The increase is significant because it shows Medicaid enrollment continued to grow even after the new state and federal online insurance exchanges closed their open enrollment period for private insurance at the end of March. Continue reading


Jury still out on Medicaid managed care

Photo courtesy of Sanja Gjenero

Photo courtesy of Sanja Gjenero

This story was produced in partnership with the 

In 2008, Centene Corp. took on a contract to manage health care for 30,000 foster children in Texas — a tough new challenge for the Clayton-based Medicaid contractor.

Texas state caregivers had been prescribing a lot of psychotropic drugs to these children and adolescents. As these youngsters were shuttled from one house to another, Centene executives said, state authorities often lost track of which medications the children were taking.

“I think the state understood that their ability to manage this population was limited,” said Keith Williamson, Centene’s general counsel.

Within a year of winning the contract, Williamson and other Centene executives said, the Texas foster care program was being more effectively managed: The state budget for foster children had declined, and the number of psychotropic drug prescriptions was reduced significantly.

One key: Centene created a “health passport” for the children, an electronic medical record that follows them from county to county and into adulthood.

Centene executives cite their success with the foster care program as an example of how a managed care company can provide quality care while saving money.

But in Texas and other states, managed care of Medicaid continues to spark debate. Continue reading


Heads Up — Free concussion app from the CDC


Heads up appThe US Centers for Disease Control and Prevention (CDC) has created a free app to help you learn how to spot and what to do if you think your child or teen has a concussion or other serious brain injury.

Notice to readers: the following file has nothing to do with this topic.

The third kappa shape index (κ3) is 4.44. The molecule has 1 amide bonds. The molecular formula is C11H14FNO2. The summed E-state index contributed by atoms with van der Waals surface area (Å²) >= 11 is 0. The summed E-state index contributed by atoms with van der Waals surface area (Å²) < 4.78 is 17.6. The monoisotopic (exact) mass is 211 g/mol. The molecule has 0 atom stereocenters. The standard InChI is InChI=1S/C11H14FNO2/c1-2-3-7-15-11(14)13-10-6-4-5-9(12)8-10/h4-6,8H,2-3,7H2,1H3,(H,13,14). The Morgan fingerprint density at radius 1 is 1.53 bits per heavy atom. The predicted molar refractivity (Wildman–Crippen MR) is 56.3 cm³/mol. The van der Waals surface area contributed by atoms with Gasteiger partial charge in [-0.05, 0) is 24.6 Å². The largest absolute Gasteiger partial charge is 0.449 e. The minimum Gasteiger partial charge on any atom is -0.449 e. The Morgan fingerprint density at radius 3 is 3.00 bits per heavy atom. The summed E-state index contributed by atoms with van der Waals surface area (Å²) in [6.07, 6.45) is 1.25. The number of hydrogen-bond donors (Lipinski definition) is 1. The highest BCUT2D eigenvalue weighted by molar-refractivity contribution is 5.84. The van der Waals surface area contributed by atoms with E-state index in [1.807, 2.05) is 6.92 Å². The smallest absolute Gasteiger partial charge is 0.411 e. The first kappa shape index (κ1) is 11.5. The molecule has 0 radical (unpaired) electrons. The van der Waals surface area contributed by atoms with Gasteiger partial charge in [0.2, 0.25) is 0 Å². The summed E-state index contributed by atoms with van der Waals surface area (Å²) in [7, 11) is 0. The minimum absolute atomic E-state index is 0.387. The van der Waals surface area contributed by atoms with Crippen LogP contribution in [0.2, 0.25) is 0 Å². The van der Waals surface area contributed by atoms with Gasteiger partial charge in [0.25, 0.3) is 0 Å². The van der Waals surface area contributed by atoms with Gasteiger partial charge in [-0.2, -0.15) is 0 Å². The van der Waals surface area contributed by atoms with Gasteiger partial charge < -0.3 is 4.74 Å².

The “Heads Up” APP will also teach you about helmet safety and features information on selecting the right helmet for your child’s or teen’s activity, including information on what to look for and what to avoid.

To learn more go here.


Hospital prices vary wildly for common treatments


Some heart surgeries have become so common — the angioplasty, for example, to open clogged arteries — you might think the charge for it wouldn’t vary much from hospital to hospital.

You might assume the same about hip or knee replacements, which now hold the top spot in this country as the reason for overnight hospital stays by Medicare patients.

You would be so wrong. Continue reading


Health news headlines – June 4th


Running shoes full shot


Medicare could save billions by changing drug plan assignment

Blue and white capsules spilling out of a pill bottle

Photo courtesy of Pawel Kryj

By Julie Rovner
KHN/June 2, 2014

A new study finds that Medicare is spending billions of dollars more than it needs to on prescription drugs for low-income seniors and disabled beneficiaries.

In 2013, an estimated 10 million people who participate in the Medicare prescription drug program, known as Part D, received government subsidies to help pay for that coverage. They account for an estimated three-quarters of the program’s cost.

Most of those low-income enrollees are randomly placed in a plan that costs less than the average for the region where the person lives.

But even though these are lower-cost plans, they often end up costing the government and the beneficiary more. Continue reading


Health news headlines – June 3


Soccer Ball